Wednesday, June 25, 1997
Ballgowns and evening dresses belonging to Britain's Princess
Diana are to be auctioned in New York for the benefit of selected cancer and AIDS
charities; the 80 gowns are expected to raise more than $6 million.
The annual National Basketball Association draft begins in Charlotte, North Carolina.
Opening statements are expected to begin in New York in the racketeering trial of Vincent
'The Chin' Gigante. The government alleges Gigante is the secret head of the Genovese
On the horizon
On Thursday, June 26, U.S. Secretary of State Madeleine Albright is scheduled to visit
On Friday, June 27, Tajikistan's government and opposition leaders are due to sign a peace
accord ending five years of civil war.
On Saturday, June 28, Taiwan independence supporters are scheduled to stage a "Say No
to China" march in Taipei, opposing Beijing's call for unification.
On Sunday, June 29, Rome's 17th-century Villa Borghese museum, renowned for its
ancient sculpture, is scheduled to reopen to the public after 13 years of renovations.
On Monday, June 30, Hong Kong officially returns to Chinese sovereignty at midnight.
On this day
In 1080, a council of bishops at Brixen declared Pope Gregory
to be deposed and Archbishop Guibert as antipope Clement III.
In 1580, the Book of Concord, a collection of doctrinal
standards of the Lutheran Church, was first published.
In 1788, Virginia became the 10th state of the United States.
In 1867, the first barbed wire was patented by Lucien B. Smith of Ohio.
In 1870, Queen Isabella of Spain abdicated in favor of Alfonso XII.
In 1876, at the Battle of the Little Big Horn, Sioux Indians
led by Chief Crazy Horse routed the U.S. 7th Cavalry led by
Colonel Custer. Custer died along with his company of 264 men in what was known as
"Custer's Last Stand."
In 1938, Gaelic scholar Douglas Hyde was inaugurated as the
first president of the Irish Republic.
In 1940, in World War II, hostilities in France formally
ended after the French signed an armistice with Germany the
In 1942, Major General Dwight Eisenhower was appointed
commander of U.S. forces in Europe; on the same day, General Sir Claude Auchinleck
became commander of the British Eighth Army in North Africa.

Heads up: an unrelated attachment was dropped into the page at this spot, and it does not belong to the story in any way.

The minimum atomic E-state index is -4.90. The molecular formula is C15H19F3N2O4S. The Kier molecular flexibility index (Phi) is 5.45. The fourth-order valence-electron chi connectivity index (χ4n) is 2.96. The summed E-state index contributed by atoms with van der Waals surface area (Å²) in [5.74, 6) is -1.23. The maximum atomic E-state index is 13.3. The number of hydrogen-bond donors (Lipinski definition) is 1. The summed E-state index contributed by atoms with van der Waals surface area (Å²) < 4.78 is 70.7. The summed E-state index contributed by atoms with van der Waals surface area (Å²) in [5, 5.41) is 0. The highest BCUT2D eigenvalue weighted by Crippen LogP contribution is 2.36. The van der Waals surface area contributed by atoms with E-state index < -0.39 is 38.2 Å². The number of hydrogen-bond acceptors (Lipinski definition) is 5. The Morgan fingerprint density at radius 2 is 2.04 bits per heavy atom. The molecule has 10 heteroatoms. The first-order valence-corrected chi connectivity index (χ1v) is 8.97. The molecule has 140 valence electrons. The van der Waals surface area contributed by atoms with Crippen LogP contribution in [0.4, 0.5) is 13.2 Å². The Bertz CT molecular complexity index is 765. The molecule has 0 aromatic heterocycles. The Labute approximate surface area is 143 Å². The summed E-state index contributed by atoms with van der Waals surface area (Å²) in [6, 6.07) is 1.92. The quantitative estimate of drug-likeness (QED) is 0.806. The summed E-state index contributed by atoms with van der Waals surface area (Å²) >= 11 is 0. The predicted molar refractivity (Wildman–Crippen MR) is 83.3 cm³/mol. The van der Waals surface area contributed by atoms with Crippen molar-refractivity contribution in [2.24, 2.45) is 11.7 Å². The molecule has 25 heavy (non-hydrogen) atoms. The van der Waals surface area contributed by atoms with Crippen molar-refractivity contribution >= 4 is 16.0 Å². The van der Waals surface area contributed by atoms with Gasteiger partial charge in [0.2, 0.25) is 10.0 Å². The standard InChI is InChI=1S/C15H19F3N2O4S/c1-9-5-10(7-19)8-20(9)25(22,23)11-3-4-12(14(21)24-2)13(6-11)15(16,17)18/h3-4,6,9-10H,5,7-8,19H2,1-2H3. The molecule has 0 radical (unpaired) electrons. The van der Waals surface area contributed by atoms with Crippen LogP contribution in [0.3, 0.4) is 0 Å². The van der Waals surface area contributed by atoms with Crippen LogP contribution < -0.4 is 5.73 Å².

In 1950, North Korea invaded South Korea, heralding the
beginning of the Korean War.
In 1951, the first regular commercial color TV transmissions
were inaugurated by CBS from New York.
In 1953, the notorious British murderer of Ten Rillington
Place, John Christie, was sentenced to death for killing six
In 1959, Eamon De Valera became President of Ireland at the
age of 76.
In 1973, Erskine Childers Jr. became president of Ireland
after the retirement of Eamon de Valera.
In 1975, Mozambique became independent and Samora Machel was
sworn in as president after 477 years of Portuguese rule.
In 1982, Alexander Haig resigned as U.S. Secretary of State
and George Schultz took over.
In 1984, Lord Carrington of Britain succeeded Joseph Luns as
In 1991, the last Soviet troops stationed in Czechoslovakia
left the country, 23 years after the Warsaw Pact invasion.
In 1991, Croatia and Slovenia declared independence from
Yugoslavia, plunging the federation into a violent breakup.
In 1993, Kim Campbell took office as Canada's first woman
In 1994, Japanese Prime Minister Tsutomu Hata resigned along
with his minority government rather than face a no-confidence
vote in parliament.
In 1996, a bomb blast tore through a Saudi Arabian military
complex housing foreigners, killing 19 Americans and injuring
Have some extra cash lying around the house? How about putting a bid on one of Princess
Diana's ballgowns or evening dresses. Eighty of the royal gowns will be auctioned off by
Christie's today to benefit selected cancer and AIDS charities. To find out more, click here.
Holidays and more
Today is Independence Day in Mozambique.
It's Slovenian Sovereignty Day in Slovenia.
Author Dorothy Gilman is 74.
Actress June Lockhart is 72.
Singer George Michael is 34.
Singer Carly Simon is 52.
Actor Jimmie Walker is 49.
Sources: Associated Press,
Chase's Calendar of Events 1997, J.P. Morgan